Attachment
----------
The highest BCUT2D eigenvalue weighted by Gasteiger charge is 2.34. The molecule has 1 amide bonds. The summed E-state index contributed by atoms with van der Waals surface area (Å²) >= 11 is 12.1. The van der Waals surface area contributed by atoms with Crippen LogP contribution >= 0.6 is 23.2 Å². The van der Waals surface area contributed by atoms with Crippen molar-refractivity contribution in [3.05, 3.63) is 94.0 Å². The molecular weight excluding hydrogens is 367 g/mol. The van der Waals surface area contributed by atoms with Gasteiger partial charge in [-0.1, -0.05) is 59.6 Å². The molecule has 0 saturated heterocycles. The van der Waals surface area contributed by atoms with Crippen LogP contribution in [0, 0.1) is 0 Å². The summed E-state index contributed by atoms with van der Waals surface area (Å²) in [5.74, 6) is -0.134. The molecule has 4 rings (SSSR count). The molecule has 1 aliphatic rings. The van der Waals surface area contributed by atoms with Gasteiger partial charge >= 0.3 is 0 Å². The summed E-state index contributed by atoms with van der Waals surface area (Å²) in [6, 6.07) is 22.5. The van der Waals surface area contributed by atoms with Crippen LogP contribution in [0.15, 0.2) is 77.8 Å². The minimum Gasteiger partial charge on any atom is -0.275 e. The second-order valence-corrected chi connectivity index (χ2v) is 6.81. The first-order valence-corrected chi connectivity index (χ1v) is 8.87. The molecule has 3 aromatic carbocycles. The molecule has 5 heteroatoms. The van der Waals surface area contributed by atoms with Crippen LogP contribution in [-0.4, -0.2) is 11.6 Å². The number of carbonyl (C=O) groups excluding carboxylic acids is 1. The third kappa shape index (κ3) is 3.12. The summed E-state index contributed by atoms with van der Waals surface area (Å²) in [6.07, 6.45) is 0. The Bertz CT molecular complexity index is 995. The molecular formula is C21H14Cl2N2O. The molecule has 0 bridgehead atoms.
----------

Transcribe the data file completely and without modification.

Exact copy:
The highest BCUT2D eigenvalue weighted by Gasteiger charge is 2.34. The molecule has 1 amide bonds. The summed E-state index contributed by atoms with van der Waals surface area (Å²) >= 11 is 12.1. The van der Waals surface area contributed by atoms with Crippen LogP contribution >= 0.6 is 23.2 Å². The van der Waals surface area contributed by atoms with Crippen molar-refractivity contribution in [3.05, 3.63) is 94.0 Å². The molecular weight excluding hydrogens is 367 g/mol. The van der Waals surface area contributed by atoms with Gasteiger partial charge in [-0.1, -0.05) is 59.6 Å². The molecule has 0 saturated heterocycles. The van der Waals surface area contributed by atoms with Crippen LogP contribution in [0, 0.1) is 0 Å². The summed E-state index contributed by atoms with van der Waals surface area (Å²) in [5.74, 6) is -0.134. The molecule has 4 rings (SSSR count). The molecule has 1 aliphatic rings. The van der Waals surface area contributed by atoms with Gasteiger partial charge >= 0.3 is 0 Å². The summed E-state index contributed by atoms with van der Waals surface area (Å²) in [6, 6.07) is 22.5. The van der Waals surface area contributed by atoms with Crippen LogP contribution in [0.15, 0.2) is 77.8 Å². The minimum Gasteiger partial charge on any atom is -0.275 e. The second-order valence-corrected chi connectivity index (χ2v) is 6.81. The first-order valence-corrected chi connectivity index (χ1v) is 8.87. The molecule has 3 aromatic carbocycles. The molecule has 5 heteroatoms. The van der Waals surface area contributed by atoms with Crippen LogP contribution in [-0.4, -0.2) is 11.6 Å². The number of carbonyl (C=O) groups excluding carboxylic acids is 1. The third kappa shape index (κ3) is 3.12. The summed E-state index contributed by atoms with van der Waals surface area (Å²) in [6.07, 6.45) is 0. The Bertz CT molecular complexity index is 995. The molecular formula is C21H14Cl2N2O. The molecule has 0 bridgehead atoms.